I'm finally just about done. The hard part wasn't writing it, per say. The hard part was beginning it, knowing where to start. I tried to start in the most logical place, my position paper wherein I articulate my argument for the whole portfolio. As soon as I got that part figured out, I could just plug the rest in where it went, right?

As so often happens with this whole writing thing, it turned out that the beginning wasn't really the beginning after all. Instead the beginning was more in the middle part with my book study. To get more specific, it really began with Stardust. I should've known that Neil would save me.

Don't you just love how sometimes the best place to start things is nowhere near the beginning of it all? Sometimes you have to walk backwards before you know where you're headed.

So, what's come out of two semesters of theory? Here's a paragraph that's come out of this portfolio (though I'm now no longer sure it'll even be in the portfolio - another funny part about this writing thing) and says it in a way that makes sense in my head:

"In the end, it’s not always easy to articulate the ways reading and writing connect to each other in the same way it’s not so easy to describe the way fingers connect to the palm. Is the connection where the bones meet? The tendons between the bones? Or, is it the skin that covers both?"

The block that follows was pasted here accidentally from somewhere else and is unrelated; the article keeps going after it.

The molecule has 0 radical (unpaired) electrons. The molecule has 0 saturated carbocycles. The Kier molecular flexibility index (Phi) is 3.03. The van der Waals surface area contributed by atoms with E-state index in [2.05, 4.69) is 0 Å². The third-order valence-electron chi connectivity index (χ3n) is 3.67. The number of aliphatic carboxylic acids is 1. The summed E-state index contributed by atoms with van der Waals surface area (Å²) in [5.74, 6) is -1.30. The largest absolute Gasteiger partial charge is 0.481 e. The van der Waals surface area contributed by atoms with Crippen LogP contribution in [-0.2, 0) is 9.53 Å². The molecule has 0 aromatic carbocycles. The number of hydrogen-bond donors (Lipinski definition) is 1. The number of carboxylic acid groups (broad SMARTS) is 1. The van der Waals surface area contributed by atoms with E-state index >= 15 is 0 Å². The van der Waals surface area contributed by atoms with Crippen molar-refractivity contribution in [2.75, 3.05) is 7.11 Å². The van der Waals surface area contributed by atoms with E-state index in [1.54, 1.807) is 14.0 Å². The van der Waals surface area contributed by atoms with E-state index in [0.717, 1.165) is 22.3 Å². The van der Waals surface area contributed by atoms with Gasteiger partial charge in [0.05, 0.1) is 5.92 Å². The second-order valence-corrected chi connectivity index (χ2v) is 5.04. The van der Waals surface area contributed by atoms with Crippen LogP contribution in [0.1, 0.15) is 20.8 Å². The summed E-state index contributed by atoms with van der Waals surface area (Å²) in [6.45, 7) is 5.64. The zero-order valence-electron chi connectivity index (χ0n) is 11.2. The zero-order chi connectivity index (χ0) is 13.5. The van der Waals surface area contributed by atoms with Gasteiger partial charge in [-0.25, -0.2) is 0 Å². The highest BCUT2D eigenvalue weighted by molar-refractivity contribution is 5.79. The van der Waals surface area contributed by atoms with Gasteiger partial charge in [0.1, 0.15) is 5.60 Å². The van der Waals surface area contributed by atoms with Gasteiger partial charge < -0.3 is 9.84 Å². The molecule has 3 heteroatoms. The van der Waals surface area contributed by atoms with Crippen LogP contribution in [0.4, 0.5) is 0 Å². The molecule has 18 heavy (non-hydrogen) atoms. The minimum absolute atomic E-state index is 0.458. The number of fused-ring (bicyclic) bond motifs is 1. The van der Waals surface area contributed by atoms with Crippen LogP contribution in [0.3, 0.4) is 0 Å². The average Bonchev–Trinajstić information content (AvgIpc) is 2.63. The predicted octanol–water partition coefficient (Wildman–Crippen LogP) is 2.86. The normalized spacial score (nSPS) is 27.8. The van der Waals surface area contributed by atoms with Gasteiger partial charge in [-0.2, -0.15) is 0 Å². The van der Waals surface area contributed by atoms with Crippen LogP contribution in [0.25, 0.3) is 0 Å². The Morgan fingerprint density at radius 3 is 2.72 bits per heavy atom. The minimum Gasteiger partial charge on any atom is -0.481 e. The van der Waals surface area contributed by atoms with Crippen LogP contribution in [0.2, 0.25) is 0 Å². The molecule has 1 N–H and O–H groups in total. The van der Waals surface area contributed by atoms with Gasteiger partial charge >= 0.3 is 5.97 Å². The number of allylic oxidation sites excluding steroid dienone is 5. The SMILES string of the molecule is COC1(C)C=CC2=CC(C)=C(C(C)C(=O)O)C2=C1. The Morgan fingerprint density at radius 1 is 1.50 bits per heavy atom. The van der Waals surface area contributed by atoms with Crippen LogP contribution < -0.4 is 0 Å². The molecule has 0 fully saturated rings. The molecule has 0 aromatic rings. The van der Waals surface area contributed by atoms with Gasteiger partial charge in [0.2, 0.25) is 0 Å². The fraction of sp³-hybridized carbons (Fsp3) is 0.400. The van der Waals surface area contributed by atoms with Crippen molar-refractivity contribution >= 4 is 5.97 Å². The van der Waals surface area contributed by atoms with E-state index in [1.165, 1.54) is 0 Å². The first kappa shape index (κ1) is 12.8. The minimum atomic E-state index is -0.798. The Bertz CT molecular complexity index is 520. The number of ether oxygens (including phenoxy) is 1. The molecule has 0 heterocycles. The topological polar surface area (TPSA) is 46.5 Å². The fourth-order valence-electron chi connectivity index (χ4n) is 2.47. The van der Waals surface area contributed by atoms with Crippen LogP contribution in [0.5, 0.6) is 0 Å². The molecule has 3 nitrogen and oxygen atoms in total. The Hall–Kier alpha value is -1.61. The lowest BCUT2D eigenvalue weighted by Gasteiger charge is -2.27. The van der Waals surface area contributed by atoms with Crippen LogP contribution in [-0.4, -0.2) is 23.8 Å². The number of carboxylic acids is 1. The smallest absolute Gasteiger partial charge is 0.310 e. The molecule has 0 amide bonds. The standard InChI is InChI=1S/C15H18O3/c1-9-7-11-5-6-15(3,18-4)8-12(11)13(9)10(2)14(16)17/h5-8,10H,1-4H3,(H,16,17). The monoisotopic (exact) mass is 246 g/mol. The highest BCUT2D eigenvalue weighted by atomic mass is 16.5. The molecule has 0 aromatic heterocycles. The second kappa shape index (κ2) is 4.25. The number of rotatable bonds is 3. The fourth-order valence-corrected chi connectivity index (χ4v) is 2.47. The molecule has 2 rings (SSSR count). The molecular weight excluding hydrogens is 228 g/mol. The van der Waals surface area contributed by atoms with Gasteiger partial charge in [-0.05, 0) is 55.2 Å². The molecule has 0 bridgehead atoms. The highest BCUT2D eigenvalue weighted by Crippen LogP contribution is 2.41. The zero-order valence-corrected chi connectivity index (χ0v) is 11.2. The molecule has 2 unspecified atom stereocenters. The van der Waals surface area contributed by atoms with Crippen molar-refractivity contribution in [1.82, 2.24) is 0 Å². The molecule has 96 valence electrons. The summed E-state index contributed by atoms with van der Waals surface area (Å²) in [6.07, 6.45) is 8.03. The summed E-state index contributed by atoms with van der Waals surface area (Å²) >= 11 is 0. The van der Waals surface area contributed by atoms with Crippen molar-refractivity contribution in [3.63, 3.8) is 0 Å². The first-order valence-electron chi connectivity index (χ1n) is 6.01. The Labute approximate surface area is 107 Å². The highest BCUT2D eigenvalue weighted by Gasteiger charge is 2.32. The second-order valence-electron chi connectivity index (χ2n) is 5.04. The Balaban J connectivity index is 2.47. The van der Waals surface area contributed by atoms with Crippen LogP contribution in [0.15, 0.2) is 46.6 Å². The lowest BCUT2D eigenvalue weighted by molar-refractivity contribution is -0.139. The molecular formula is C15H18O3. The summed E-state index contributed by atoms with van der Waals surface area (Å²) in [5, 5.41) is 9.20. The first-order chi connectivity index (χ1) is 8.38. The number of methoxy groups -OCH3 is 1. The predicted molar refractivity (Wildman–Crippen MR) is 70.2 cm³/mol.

So, ultimately what I know about the reading-writing connection is that it's like fingers. Three words to sum it all up. Not bad for a few semesters' work.

Sunday, December 9, 2007

Literacy Portfolio

As soon as I finish putting together my literacy portfolio for Katherine's class, the semester is over. Then it's on to writing my syllabus and the first portion of my class calendar for Comp. 101.

I'm struggling.

It all comes down to one question: What do I know about how writing works?

I've taken two semesters of writing theory now. All I have to do is answer one question. I started writing one part of the portfolio, my position paper wherein I say what's what. I've got three pages of a 3-5 page paper and I haven't even begun to answer it. This does not bode well.